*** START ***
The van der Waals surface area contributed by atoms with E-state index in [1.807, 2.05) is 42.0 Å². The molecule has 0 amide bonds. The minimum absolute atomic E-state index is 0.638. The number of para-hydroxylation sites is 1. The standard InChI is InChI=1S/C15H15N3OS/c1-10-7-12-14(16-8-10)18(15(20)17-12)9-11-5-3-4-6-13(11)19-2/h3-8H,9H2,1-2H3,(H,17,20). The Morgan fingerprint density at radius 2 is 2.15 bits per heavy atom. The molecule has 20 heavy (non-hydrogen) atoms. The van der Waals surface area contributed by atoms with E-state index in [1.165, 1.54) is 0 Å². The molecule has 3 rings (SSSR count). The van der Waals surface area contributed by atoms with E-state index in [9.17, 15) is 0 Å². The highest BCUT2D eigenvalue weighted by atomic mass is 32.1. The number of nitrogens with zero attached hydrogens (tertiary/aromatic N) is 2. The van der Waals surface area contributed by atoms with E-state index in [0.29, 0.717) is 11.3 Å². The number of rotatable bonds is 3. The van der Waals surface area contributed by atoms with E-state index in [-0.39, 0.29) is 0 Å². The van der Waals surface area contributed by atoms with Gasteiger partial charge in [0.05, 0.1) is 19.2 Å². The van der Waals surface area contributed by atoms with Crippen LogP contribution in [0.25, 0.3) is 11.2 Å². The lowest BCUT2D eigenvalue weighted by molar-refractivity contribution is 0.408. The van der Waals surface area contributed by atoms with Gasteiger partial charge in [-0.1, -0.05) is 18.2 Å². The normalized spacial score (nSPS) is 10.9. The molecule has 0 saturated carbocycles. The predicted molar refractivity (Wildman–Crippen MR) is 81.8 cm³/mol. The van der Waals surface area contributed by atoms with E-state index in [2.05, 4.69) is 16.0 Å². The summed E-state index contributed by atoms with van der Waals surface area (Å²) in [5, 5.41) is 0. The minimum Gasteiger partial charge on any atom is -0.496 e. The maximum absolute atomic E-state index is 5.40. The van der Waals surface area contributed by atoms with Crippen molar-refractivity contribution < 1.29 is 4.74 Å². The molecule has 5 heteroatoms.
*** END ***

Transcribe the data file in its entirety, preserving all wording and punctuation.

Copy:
The van der Waals surface area contributed by atoms with E-state index in [1.807, 2.05) is 42.0 Å². The molecule has 0 amide bonds. The minimum absolute atomic E-state index is 0.638. The number of para-hydroxylation sites is 1. The standard InChI is InChI=1S/C15H15N3OS/c1-10-7-12-14(16-8-10)18(15(20)17-12)9-11-5-3-4-6-13(11)19-2/h3-8H,9H2,1-2H3,(H,17,20). The Morgan fingerprint density at radius 2 is 2.15 bits per heavy atom. The molecule has 20 heavy (non-hydrogen) atoms. The van der Waals surface area contributed by atoms with E-state index in [1.165, 1.54) is 0 Å². The molecule has 3 rings (SSSR count). The van der Waals surface area contributed by atoms with E-state index in [9.17, 15) is 0 Å². The highest BCUT2D eigenvalue weighted by atomic mass is 32.1. The number of nitrogens with zero attached hydrogens (tertiary/aromatic N) is 2. The van der Waals surface area contributed by atoms with E-state index in [0.29, 0.717) is 11.3 Å². The number of rotatable bonds is 3. The van der Waals surface area contributed by atoms with E-state index in [-0.39, 0.29) is 0 Å². The van der Waals surface area contributed by atoms with Gasteiger partial charge in [0.05, 0.1) is 19.2 Å². The van der Waals surface area contributed by atoms with Crippen LogP contribution in [0.25, 0.3) is 11.2 Å². The lowest BCUT2D eigenvalue weighted by molar-refractivity contribution is 0.408. The van der Waals surface area contributed by atoms with Gasteiger partial charge in [-0.1, -0.05) is 18.2 Å². The normalized spacial score (nSPS) is 10.9. The molecule has 0 saturated carbocycles. The predicted molar refractivity (Wildman–Crippen MR) is 81.8 cm³/mol. The van der Waals surface area contributed by atoms with E-state index in [2.05, 4.69) is 16.0 Å². The summed E-state index contributed by atoms with van der Waals surface area (Å²) in [5, 5.41) is 0. The minimum Gasteiger partial charge on any atom is -0.496 e. The maximum absolute atomic E-state index is 5.40. The van der Waals surface area contributed by atoms with Crippen molar-refractivity contribution < 1.29 is 4.74 Å². The molecule has 5 heteroatoms.